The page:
This song features cooing vocals from "Hide Away
" singer Daya. We hear the teenage songstress tell an untrustworthy boy that she needs him, and she pleads with him not to let her down. She comes a little unhinged, repeating, "I think I'm losin' my mind now" and admitting that it's in her head.
The star of this show is the squiggly synth that comes in after the first two choruses. It sounds like a galactic saxophone, providing a payoff after some claps, kick drum and percussion build throughout the chorus. It hits just as Daya sings the last "Don't let me down" in the chorus, and then she repeats that line during the instrumental break as the synthy sax continues.
The break after the third chorus is different: instead of the synth, a real saxophone part comes in, which keeps it fresh and adds an organic element to the song.
The production features that pulsing, synth-driven drop, but the song also sticks thanks to sheer title repetition: "Don't Let Me Down" is heard 26 times in the song, including several times near the end of the song as it resolves to a close.
Released as the EDM duo's first single since "Roses
" achieved chart success, Chainsmokers' Andrew Taggart said of the track to Billboard
magazine: "I think it's one of the best songs I've written and produced. I think people are going to be pretty blown away by it and it's very different than 'Roses', which is nice."
This song was co-written by Andrew Taggart of The Chainsmokers, Scott Harris, and Emily Warren. Harris explained to Songwriter Universe how the collaboration came to fruition. "Emily and I write together all the time," he said. "I've written more songs with her than anybody else by a lot. We just get each other and it's a really comfortable environment when we are together. She had done a song with The Chainsmokers and was basically like, we HAVE to work with them. We had a session in Drew's apartment and he played us the beginning of the track that eventually became 'Don't Let Me Down.' We had a brief conversation about not overthinking anything and Drew was the one who was quickly like, don't mess with that chorus, that's it! Me and Emily had just come back from Coachella and were talking about writing a song that could make people really feel something at a festival. Had no idea it would actually be that song."
The Chainsmokers revealed to Rolling Stone that Rihanna turned down the chance to record this song with them. However the duo was OK with the rejection as they enjoy collaborating with undervalued talent, such as the then up-and-coming Daya. Alex Pall explained, "Young unknown artists have this hunger – they're willing to work really hard."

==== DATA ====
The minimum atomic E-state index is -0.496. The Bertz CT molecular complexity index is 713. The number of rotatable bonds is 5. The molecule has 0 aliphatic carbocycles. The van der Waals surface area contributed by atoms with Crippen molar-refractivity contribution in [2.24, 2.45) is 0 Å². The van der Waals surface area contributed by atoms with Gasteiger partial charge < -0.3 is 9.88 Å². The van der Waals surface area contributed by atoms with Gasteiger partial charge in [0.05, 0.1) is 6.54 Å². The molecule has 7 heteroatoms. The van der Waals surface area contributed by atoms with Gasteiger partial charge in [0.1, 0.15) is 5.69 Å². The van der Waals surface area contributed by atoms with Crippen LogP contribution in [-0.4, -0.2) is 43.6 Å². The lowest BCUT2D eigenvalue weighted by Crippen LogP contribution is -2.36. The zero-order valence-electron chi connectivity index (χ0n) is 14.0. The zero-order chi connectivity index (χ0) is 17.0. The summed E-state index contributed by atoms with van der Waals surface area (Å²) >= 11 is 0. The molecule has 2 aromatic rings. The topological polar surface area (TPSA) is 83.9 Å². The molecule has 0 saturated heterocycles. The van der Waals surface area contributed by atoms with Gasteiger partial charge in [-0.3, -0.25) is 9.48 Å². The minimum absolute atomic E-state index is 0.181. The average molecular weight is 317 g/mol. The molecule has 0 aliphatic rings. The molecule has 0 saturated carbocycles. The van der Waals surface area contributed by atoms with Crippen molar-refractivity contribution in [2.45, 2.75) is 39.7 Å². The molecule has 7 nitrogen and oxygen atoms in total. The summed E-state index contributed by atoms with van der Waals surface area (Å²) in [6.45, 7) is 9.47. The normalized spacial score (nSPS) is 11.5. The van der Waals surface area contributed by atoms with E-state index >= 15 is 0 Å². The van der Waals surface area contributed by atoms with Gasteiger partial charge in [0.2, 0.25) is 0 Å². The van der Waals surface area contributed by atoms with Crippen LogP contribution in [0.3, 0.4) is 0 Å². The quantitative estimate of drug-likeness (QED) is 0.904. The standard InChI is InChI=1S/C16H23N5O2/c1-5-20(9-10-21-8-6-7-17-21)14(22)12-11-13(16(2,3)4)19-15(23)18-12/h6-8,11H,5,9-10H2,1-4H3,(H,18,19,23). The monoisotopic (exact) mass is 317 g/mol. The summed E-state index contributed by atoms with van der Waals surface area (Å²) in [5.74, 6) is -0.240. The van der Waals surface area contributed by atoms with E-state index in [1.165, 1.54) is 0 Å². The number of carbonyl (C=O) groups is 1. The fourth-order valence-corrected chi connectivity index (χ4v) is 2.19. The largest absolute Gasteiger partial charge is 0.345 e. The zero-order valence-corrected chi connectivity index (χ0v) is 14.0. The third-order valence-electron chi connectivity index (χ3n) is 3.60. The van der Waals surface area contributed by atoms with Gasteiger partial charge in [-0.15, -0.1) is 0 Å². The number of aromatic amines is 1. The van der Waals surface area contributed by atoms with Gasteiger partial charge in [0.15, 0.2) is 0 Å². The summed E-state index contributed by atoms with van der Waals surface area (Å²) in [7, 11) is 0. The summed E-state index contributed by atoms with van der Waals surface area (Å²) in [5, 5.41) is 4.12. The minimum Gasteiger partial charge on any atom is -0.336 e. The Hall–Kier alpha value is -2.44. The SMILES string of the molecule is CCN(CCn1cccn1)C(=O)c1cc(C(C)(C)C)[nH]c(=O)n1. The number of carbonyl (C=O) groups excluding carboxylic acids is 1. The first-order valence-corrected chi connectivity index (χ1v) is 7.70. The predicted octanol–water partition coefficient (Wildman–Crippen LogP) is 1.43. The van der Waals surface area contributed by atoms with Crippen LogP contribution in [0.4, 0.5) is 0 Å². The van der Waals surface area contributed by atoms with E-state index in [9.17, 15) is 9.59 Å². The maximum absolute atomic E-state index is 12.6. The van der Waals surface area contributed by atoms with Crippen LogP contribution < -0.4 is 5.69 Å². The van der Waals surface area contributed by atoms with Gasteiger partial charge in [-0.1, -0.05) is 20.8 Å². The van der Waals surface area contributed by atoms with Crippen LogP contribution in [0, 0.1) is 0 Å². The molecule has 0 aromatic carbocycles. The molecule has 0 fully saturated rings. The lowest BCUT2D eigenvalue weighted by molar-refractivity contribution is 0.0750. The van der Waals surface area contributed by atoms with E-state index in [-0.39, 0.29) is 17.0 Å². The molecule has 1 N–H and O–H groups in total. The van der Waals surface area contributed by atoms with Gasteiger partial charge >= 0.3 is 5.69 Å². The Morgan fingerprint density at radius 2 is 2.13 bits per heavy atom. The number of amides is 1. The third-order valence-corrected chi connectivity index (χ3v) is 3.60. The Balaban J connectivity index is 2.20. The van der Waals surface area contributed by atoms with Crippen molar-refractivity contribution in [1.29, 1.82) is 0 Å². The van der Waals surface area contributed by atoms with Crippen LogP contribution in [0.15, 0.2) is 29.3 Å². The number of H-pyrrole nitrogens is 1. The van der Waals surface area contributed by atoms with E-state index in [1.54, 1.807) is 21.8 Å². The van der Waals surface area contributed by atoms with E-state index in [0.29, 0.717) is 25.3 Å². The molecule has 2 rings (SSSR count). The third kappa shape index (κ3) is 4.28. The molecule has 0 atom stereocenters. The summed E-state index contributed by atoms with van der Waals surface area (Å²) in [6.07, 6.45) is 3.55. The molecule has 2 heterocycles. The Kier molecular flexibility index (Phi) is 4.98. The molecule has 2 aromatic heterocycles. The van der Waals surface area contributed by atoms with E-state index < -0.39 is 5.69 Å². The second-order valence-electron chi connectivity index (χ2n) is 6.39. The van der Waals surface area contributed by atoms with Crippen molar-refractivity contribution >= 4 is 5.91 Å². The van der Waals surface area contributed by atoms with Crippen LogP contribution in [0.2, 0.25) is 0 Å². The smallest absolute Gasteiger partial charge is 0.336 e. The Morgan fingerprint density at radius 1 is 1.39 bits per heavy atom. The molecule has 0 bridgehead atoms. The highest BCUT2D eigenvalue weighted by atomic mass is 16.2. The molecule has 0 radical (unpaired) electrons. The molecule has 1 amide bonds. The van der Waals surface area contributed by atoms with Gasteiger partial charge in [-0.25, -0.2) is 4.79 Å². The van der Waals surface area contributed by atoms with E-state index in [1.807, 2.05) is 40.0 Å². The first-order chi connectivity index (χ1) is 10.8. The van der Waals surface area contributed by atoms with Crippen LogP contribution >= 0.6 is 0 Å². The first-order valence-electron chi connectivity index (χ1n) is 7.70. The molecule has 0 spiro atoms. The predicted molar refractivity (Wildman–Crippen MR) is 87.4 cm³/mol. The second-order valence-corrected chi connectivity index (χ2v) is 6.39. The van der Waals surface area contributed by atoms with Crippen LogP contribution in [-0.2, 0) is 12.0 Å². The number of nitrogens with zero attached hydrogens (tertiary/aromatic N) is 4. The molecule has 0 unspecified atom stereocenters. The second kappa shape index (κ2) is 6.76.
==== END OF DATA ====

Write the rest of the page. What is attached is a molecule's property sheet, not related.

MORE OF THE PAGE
Marcus Kuhne directed the video, which finds the Chainsmokers duo driving through the woods when they encounter Daya and her crew, which apparently have telekinetic powers. The girls won't let them down, levitating them against their will.
The Chainsmokers first got to know Emily Warren after picking up her breakup tune "Until You Were Gone." Drew Taggart set up a writing session with her and fellow songwriter Scott Harris, which resulted in this song. Warren told Billboard magazine the collaboration was an organic and a natural experience:
"Me and Scott [Harris] were at Drew's apartment in New York; he was living in New York at the time. It was really easy. I think the whole song came together in a couple of hours. Drew had a lot of energy, he had the whole track kind of nearly done at that point and was kind of picking out what we were doing and was just really positive to work with."
Though the lyrics were originally inspired by a crazy few days at Coachella, for Daya, the song is all about vulnerability in relationships. "Just knowing that someone is there for you at all times - no matter what - is just a comforting thought," she told Genius
. "That's the miracle that this song references. It's just about having wholesome trust and not being afraid to be vulnerable with someone."
This won for Best Dance Recording at the Grammy Awards in 2017.
Joy Williams, formerly of The Civil Wars, recorded a fragile piano version
for State Farm's "Following" commercial. Williams told Billboard
magazine that she was approached by State Farm to work on a song specifically for the ad and, being a fan of the Chainsmokers dance hit, she and State Farm settled on re-interpreting the tune in a way that really fitted "Following."